Stories and Storytelling


Students will demonstrate their understanding of children’s stories by writing a story.


Materials Needed

Theatre for Children by David Wood
Colored paper
Strips of colored paper
Page of instructions


Related Documents

Ingredients of Good Theatre for Children
Stories and Themes that Children Love
Story Plot Structure


Lesson Directions


Anticipatory Set/Hook

Set up the classroom by putting 7-8 (depending on class size) different colored pieces of paper around the room. These will be “stations”. Put a circle of three chairs in each station. Tape these instructions underneath the colored paper:
Think of something that happened to you today (ex: a test, you ate an apple, you watched a movie, you stepped in gum, etc.). Pick ONE thing. Tell each other what your anecdote. Keep it simple.
As students enter the classroom hand them slips of paper that have their color on it. There should be three people in each group. Have them follow the instructions in their stations.



Step Two: When everyone has finished telling his/her story, have them move their chairs out so that they can step on them and around them. Tell them that in children’s theatre, the story is very important, so it’s important to know how a story is constructed. Put up the “A Story” overhead and explain the plot structure (including exposition, rising action, climax, and denouement). Have them stand up and step back from their chairs. Have them do as you do.
· First, for exposition, walk towards your chair saying “exposition” in an ordinary voice.
· Second, for rising action, step on to your chair saying “rising action” with a rising intonation.
· Third, for climax, through your arm out into the air while standing on the chair, saying, “climax” with accented stresses and a loud, booming voice.
· Fourth, for denouement, step down from the chair slowly, saying “denouement” in a falling intonation.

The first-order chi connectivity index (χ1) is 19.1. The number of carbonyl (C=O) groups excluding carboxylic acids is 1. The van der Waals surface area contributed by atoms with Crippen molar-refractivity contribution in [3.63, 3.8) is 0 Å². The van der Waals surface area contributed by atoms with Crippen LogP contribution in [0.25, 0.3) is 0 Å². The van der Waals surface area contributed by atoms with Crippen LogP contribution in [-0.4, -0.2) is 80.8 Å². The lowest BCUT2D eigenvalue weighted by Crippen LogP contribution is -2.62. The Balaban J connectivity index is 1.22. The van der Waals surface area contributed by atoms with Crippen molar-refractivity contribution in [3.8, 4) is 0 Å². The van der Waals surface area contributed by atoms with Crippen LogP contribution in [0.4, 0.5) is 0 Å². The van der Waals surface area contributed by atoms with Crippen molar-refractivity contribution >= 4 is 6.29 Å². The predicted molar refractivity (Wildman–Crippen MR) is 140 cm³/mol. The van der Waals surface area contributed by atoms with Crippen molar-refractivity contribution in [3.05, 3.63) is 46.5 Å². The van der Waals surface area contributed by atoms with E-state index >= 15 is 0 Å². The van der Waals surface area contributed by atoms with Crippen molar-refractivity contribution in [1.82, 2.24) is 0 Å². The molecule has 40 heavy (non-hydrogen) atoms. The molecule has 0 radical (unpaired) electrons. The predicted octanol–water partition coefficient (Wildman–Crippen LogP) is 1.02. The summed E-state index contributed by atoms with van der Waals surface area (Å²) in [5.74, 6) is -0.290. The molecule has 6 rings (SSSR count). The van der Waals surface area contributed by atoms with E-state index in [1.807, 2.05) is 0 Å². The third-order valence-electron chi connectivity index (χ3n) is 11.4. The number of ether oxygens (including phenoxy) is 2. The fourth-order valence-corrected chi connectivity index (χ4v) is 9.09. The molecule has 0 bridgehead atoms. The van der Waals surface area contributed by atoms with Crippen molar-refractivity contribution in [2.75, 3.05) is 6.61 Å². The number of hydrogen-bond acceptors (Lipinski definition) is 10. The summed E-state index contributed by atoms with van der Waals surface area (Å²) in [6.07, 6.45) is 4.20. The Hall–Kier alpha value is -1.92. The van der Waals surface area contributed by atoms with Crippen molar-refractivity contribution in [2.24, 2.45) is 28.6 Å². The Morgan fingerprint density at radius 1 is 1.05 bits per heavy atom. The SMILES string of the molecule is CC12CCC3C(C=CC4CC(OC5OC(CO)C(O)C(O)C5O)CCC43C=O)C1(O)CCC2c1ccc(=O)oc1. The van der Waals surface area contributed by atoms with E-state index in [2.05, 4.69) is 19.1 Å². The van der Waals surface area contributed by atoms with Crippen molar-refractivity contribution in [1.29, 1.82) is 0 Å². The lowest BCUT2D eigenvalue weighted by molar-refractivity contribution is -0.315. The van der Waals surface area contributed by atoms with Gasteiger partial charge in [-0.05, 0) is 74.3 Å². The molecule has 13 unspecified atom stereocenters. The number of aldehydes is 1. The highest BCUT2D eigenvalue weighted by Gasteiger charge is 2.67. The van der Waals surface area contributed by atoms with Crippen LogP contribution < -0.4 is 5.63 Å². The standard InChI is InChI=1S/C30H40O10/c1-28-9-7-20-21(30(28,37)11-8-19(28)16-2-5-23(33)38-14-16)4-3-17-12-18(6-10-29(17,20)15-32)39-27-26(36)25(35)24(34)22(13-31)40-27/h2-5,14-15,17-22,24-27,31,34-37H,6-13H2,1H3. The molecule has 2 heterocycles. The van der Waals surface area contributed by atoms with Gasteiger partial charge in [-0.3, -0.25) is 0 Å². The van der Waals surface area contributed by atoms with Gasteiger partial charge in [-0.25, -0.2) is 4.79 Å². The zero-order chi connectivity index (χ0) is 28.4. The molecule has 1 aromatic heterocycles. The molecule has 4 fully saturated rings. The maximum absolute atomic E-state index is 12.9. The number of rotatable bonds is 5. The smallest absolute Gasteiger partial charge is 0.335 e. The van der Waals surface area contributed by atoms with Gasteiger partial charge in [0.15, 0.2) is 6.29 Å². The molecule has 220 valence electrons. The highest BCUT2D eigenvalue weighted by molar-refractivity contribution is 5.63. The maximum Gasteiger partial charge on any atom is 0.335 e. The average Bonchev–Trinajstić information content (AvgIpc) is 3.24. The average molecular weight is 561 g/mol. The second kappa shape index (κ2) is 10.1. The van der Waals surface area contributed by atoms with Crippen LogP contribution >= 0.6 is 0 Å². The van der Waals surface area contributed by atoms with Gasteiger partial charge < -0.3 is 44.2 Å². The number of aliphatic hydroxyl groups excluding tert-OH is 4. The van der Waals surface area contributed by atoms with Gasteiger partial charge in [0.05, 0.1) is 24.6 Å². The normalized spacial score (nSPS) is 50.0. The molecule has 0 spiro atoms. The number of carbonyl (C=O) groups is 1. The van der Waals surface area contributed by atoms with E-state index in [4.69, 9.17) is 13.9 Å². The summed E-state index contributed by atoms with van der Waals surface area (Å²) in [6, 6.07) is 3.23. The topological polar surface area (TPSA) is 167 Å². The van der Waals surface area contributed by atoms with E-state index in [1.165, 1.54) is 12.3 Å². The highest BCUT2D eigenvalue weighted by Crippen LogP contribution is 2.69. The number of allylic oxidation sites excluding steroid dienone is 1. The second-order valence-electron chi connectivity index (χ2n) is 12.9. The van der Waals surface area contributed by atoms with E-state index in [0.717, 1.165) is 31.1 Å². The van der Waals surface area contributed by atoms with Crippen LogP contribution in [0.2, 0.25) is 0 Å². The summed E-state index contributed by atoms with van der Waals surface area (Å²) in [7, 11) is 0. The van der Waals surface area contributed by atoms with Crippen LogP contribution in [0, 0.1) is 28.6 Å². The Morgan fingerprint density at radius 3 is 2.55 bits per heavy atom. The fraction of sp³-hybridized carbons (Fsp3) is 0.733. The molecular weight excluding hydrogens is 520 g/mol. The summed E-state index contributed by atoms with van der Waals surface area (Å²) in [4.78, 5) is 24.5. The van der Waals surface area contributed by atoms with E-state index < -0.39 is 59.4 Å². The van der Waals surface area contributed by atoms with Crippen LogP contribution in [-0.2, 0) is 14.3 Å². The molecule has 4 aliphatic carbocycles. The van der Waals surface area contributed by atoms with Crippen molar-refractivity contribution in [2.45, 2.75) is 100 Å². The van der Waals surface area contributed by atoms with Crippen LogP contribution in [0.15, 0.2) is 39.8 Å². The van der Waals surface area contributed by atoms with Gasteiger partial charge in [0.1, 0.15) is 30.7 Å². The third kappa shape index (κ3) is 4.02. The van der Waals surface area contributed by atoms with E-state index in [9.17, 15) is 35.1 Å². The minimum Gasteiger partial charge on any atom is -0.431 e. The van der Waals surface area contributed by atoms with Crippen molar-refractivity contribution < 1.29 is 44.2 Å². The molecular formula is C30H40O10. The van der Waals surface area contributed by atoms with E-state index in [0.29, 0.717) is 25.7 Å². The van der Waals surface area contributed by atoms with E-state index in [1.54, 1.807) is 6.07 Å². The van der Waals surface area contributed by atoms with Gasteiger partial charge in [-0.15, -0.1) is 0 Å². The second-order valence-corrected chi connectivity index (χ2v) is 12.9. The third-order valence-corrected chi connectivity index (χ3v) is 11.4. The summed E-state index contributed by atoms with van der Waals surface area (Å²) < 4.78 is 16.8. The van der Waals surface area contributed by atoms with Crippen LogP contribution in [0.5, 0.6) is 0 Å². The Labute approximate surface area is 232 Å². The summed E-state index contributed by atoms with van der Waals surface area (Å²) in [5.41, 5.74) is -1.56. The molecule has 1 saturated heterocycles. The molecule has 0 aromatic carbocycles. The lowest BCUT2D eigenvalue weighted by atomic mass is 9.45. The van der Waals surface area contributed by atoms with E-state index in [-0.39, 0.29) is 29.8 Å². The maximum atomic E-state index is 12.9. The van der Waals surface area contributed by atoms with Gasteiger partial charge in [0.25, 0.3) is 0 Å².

Step Three: When it appears that everyone can act out plot structure, have them sit in their seats. Using volunteers or students you select, proceed to tell an anecdote about your day, or something that happened to you. Use the students as characters, telling them what to say, and as inanimate objects such as doors, tables, chairs, etc. The story should be simple and incredibly boring. When the story is completed, invite participants back to their seat.


Step Four: Ask them what they thought about the story that you told. Based on the feedback you get, ask them: What could be done for the story to be improved? Put up the overhead on “Ingredients for Good Theatre for Children”. Have them take notes. As you go over each one (using Part 2, pg 38-61 as a guide), ask them how you could add that element into the story that you told to make it more children’s theatre applicable? What ingredients aren’t needed for this particular story? What are some examples of these ingredients in stories you know?


Step Five: Ask them what they think makes a really good story. Put up the overhead of “Stories and Themes that Children Love”. Have them take notes. Talk about each one (using Part 2, 30-38 as a guide) and ask for examples, and explaining that they will have to pick their own story. They will want to pick a story that children will love and that they are able to include all the ingredients in.


Step Six: Have them circle up into their groups and tell their same stories again, expect this time, adding some of the ingredients that were discussed in class. Let them know that they can add anything they want (if appropriate) but it must include at least four of the eighteen ingredients, and one of the themes or stories. Take an informal assessment by listening to each of the groups tell their stories to each other.



Step Six: Have them write down their stories, and turn them into you. If there is time, let volunteers share theirs if they would like to. Remind them of their assignment for the next day.